By David Brown
Note: This blog will record various activities related to the development of a new geology field trip, which is to coincide with a Fall 2016 workshop on the Simpson Group in Oklahoma. The Simpson Group is a 400+ million-year-old sequence of rock formations that represents a period of important sedimentary deposition across the state. Initial steps will be to investigate potential rock outcroppings at different locations and determine if they can be used as real-world examples for educating professionals about this particular portion of Oklahoma’s geologic history. This work began a few of weeks ago as my colleagues and I traveled to several locations using maps from previous studies as our guide. During the course of this effort, we will be going into the field to take samples, photograph, and describe the rocks, and the results will be organized, written, and ultimately published as a corresponding field trip guidebook.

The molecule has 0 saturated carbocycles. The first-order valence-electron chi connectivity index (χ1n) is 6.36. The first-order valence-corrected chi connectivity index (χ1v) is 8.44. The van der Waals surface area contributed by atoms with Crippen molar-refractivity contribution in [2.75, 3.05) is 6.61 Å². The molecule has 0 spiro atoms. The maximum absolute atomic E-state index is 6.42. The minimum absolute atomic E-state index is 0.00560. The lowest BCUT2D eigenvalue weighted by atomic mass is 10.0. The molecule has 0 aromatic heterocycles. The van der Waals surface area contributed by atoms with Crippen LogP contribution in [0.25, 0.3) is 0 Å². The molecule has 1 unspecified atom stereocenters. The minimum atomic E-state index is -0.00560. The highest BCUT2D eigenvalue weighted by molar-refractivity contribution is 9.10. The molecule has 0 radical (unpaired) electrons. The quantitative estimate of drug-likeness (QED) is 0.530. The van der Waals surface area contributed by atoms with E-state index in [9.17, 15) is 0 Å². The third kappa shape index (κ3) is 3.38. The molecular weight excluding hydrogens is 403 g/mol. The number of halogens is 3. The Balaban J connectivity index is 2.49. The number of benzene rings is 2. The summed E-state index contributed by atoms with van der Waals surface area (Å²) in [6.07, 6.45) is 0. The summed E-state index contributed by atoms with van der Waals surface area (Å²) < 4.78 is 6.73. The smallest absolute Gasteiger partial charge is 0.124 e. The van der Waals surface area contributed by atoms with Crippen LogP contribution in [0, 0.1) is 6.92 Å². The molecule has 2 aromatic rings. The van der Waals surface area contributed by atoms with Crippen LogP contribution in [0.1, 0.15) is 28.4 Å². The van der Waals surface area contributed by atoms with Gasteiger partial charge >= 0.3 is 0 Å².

Site location investigation:
I had another good day in the field today. The weather was near perfect! I’m always struck by how quiet it can be when visiting remote outcrops. I call today’s site remote, but it’s really only a few miles south of Sulphur, OK. Located on private property, this open expanse of exposed rock was once an active asphalt quarry. Now, it sits quietly with only a couple of turkey buzzards soaring overhead and a few cows grazing nearby.
This is the Oil Creek sandstone. It is a part of a prominent formation within the Simpson Group that has produced a lot of oil and gas across Oklahoma. What makes this particular outcrop unique is the fact that it was an oil reservoir millions of years ago. Oil originally flowed through these rocks and possibly became trapped, only to be lost through subsequent processes later on. Left behind was an asphalt residue (dark color), which smells like a refinery when individual rocks are broken apart with a hammer.
I took time today to meet the landowner. He was extremely nice and I appreciate him letting us on his property to do our investigations. I think it is important to have a good relationship with the landowners. After all, it is their land, and I wouldn’t want to enter a site without their knowledge. This particular gentleman shared the history of how the land was mined and how others have shown an interest in seeing the geology here.
Meeting friendly people across the state makes field work even more enjoyable.